Health and Community Services
September 13, 2010
Province to Fund Observational
Study of MS Patients
The Provincial Government today announced plans to fund up to
$320,000 (and more if required) for a Newfoundland and Labrador-based
observational study of multiple sclerosis (MS) patients who have chosen
to undergo the experimental liberation procedure proposed by Dr. P.
Zamboni. The Honourable Jerome Kennedy, Minister of Health and Community
Services, made the announcement today.
Multiple sclerosis is the most common disabling neurological disorder
of young adults in Canada, with the average age at time of diagnosis
being 28. Women are two to three times more likely than men to be
diagnosed with the disease. It is estimated that approximately 1,100
residents in Newfoundland and Labrador have MS.
"Our government recognizes the significant impact that MS has on
those who suffer from the disease as well as their families, and we are
aware of the significant concern they have about the length of time it
will likely take to complete research on the liberation procedure," said
Minister Kennedy. "By funding this non-interventional clinical trial
(observational study), we are attempting to do our part to add to, and
perhaps expedite, the research that is currently being done in this
The Provincial Government will not be funding patients to have the
liberation procedure done at this time; rather, patients from
Newfoundland and Labrador, who have chosen to have the procedure done,
will be invited to participate in the observational study. The purpose
of the observational study will be to, as much as possible, objectively
evaluate the impact of the liberation procedure on the symptoms and
progression of MS in a patient. The Provincial Government will review
next steps once the observational study is complete.
The proposed study will be organized and conducted by local
neurologists in the province, specializing in multiple sclerosis. The
study will be provincial in scope with the examiner travelling to
clinical sites in the regional health authorities to examine the studyís
participants. The study will involve multiple examinations, pre- and
post-procedure (at one, six and 12 months) with standardized physical,
functional and cognitive examinations being completed. Serial MRIs would
also be performed. An MRI, which is a non-invasive diagnostic test, is
one of the most important diagnostic tools for multiple sclerosis.
Because it can show changes in the diseaseís activity, the MRI will be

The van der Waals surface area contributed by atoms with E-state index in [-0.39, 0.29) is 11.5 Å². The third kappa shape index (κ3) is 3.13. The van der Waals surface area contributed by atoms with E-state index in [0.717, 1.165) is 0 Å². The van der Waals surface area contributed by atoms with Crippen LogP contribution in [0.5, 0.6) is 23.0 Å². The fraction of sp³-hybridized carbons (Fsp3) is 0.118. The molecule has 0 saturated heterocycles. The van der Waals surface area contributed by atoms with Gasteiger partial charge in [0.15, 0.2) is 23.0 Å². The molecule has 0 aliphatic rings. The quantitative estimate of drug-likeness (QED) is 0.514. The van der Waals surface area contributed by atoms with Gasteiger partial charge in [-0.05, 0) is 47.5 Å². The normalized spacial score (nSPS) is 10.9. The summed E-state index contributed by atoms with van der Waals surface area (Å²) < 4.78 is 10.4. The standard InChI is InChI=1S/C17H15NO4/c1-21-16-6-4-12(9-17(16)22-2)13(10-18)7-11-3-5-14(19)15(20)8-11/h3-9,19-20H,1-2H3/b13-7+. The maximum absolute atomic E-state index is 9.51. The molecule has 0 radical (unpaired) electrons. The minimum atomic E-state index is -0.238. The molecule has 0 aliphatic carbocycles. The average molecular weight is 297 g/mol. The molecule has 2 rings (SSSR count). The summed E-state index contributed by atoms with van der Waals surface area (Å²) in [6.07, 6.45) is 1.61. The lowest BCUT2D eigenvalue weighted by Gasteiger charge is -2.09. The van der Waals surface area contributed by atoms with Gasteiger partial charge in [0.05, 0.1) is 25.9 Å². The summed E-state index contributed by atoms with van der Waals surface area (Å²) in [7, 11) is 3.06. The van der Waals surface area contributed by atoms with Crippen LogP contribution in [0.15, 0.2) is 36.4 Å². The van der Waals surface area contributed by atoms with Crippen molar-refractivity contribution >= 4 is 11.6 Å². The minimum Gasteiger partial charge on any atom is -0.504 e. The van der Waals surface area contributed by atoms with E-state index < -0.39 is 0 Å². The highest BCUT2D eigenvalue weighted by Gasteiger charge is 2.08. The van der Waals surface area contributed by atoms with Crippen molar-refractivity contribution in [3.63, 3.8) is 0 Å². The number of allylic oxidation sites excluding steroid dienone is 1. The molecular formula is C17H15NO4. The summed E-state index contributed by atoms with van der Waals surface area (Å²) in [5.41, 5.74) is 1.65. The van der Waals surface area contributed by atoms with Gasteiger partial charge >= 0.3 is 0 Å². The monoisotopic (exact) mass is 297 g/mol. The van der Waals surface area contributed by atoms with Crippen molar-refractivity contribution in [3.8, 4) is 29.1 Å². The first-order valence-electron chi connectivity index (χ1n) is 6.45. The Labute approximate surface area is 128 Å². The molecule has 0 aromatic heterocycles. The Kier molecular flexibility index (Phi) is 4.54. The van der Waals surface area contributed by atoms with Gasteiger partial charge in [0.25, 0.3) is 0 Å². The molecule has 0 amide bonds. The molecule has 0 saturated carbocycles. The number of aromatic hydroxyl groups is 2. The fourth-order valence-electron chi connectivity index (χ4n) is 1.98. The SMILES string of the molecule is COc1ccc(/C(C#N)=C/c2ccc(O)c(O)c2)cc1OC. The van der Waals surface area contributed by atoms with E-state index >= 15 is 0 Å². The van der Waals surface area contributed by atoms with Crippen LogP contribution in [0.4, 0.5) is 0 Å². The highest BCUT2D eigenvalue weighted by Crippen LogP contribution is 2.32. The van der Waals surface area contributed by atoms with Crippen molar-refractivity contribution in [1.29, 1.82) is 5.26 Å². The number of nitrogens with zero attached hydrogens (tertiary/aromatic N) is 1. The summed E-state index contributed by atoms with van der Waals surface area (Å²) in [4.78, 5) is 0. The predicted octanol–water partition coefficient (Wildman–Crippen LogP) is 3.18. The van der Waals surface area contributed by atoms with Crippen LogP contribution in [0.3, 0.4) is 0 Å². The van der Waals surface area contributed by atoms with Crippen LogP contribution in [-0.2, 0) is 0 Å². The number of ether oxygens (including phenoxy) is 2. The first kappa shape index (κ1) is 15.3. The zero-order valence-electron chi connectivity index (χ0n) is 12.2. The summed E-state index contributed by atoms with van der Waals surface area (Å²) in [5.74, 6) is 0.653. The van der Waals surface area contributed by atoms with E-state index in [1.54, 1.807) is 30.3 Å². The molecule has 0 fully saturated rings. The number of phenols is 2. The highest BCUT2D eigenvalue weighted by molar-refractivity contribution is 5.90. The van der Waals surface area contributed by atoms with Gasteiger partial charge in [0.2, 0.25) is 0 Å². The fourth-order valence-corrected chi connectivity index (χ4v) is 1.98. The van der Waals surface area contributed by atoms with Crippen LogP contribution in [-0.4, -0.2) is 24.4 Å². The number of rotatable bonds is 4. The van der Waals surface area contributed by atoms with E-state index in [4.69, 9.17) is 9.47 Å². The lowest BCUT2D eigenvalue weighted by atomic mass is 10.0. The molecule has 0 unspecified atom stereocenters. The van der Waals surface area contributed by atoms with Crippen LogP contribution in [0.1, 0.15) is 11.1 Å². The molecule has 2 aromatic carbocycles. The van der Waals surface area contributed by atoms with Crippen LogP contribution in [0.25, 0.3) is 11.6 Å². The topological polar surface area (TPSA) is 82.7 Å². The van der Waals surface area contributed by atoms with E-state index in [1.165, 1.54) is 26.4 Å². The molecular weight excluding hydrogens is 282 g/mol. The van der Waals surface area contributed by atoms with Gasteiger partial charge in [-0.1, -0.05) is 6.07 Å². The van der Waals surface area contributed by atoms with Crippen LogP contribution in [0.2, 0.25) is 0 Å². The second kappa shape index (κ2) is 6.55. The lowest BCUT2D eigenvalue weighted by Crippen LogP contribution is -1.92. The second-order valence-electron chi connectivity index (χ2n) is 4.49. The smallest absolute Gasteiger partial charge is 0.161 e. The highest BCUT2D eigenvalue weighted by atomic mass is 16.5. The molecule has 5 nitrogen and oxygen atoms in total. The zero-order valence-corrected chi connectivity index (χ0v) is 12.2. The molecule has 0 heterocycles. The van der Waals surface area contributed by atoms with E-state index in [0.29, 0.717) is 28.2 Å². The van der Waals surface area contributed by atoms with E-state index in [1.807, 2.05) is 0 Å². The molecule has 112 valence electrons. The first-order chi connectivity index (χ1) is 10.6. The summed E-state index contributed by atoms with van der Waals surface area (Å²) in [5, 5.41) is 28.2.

used to assess the effectiveness of the treatment and the impact on a
patientís symptoms, in addition to the examinations being performed.
Each patient enrolled in the study, who has had the liberation
procedure completed, will be "matched" with a comparable patient (i.e.,
age, sex and comparable disease-state scores). Both patients would then
be reviewed on a regular basis by the same examiner, who will otherwise
be "blinded" as to which patient had/did not have the procedure
performed. By "blinding" the examiner, many of the criticisms directed
at Zamboniís original research results will be minimized.
Further details regarding the study, including patient participation
will be announced once the last few details of the trial are finalized.
In August 2010, the Canadian Institute for Health Research (CIHR)
recommended to the federal minister of health that a pan-Canadian
clinical trial on the treatment of Chronic Cerebrospinal Venous
Insufficiency (CCSVI) in MS patients should not be considered for
funding at this time, pending the results of research being undertaken
by the MS Society of Canada and US to investigate the possible
relationship between CCSVI and MS. The outcome of the research is
expected to be available within two years.
"I want to reassure MS patients and their families that our
government is committed to sponsoring the research necessary to expedite
our understanding of the impact of the liberation procedure on MS," said
Minister Kennedy. "We stand with MS patients and their families in
looking forward to the results."
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Director of Communications
Department of Health and Community Services
2010 09 13